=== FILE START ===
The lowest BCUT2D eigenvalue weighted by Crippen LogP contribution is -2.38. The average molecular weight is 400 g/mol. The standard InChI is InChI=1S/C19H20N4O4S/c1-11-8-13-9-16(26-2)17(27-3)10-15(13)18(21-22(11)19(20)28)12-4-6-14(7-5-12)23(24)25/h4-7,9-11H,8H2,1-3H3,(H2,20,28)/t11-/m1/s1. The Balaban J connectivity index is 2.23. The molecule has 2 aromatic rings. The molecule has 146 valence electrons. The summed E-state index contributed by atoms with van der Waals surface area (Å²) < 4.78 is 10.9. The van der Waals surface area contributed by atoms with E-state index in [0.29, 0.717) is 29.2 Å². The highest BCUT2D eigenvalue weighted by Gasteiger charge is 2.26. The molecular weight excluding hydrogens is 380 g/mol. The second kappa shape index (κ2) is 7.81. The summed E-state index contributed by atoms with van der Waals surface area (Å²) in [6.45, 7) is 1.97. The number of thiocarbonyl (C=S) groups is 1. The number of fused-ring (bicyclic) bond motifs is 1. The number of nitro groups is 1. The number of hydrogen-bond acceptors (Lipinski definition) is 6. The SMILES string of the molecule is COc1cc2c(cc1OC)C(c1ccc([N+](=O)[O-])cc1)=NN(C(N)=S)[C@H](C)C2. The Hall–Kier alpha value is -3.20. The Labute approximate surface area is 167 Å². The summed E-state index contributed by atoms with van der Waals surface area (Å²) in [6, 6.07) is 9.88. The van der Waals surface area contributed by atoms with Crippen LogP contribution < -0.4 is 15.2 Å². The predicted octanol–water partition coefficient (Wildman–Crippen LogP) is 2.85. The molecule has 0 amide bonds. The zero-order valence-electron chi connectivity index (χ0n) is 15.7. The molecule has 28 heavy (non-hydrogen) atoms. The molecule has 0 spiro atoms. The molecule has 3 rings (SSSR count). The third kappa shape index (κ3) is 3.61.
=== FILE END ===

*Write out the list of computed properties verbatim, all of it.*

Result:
The lowest BCUT2D eigenvalue weighted by Crippen LogP contribution is -2.38. The average molecular weight is 400 g/mol. The standard InChI is InChI=1S/C19H20N4O4S/c1-11-8-13-9-16(26-2)17(27-3)10-15(13)18(21-22(11)19(20)28)12-4-6-14(7-5-12)23(24)25/h4-7,9-11H,8H2,1-3H3,(H2,20,28)/t11-/m1/s1. The Balaban J connectivity index is 2.23. The molecule has 2 aromatic rings. The molecule has 146 valence electrons. The summed E-state index contributed by atoms with van der Waals surface area (Å²) < 4.78 is 10.9. The van der Waals surface area contributed by atoms with E-state index in [0.29, 0.717) is 29.2 Å². The highest BCUT2D eigenvalue weighted by Gasteiger charge is 2.26. The molecular weight excluding hydrogens is 380 g/mol. The second kappa shape index (κ2) is 7.81. The summed E-state index contributed by atoms with van der Waals surface area (Å²) in [6.45, 7) is 1.97. The number of thiocarbonyl (C=S) groups is 1. The number of fused-ring (bicyclic) bond motifs is 1. The number of nitro groups is 1. The number of hydrogen-bond acceptors (Lipinski definition) is 6. The SMILES string of the molecule is COc1cc2c(cc1OC)C(c1ccc([N+](=O)[O-])cc1)=NN(C(N)=S)[C@H](C)C2. The Hall–Kier alpha value is -3.20. The Labute approximate surface area is 167 Å². The summed E-state index contributed by atoms with van der Waals surface area (Å²) in [6, 6.07) is 9.88. The van der Waals surface area contributed by atoms with Crippen LogP contribution < -0.4 is 15.2 Å². The predicted octanol–water partition coefficient (Wildman–Crippen LogP) is 2.85. The molecule has 0 amide bonds. The zero-order valence-electron chi connectivity index (χ0n) is 15.7. The molecule has 28 heavy (non-hydrogen) atoms. The molecule has 0 spiro atoms. The molecule has 3 rings (SSSR count). The third kappa shape index (κ3) is 3.61.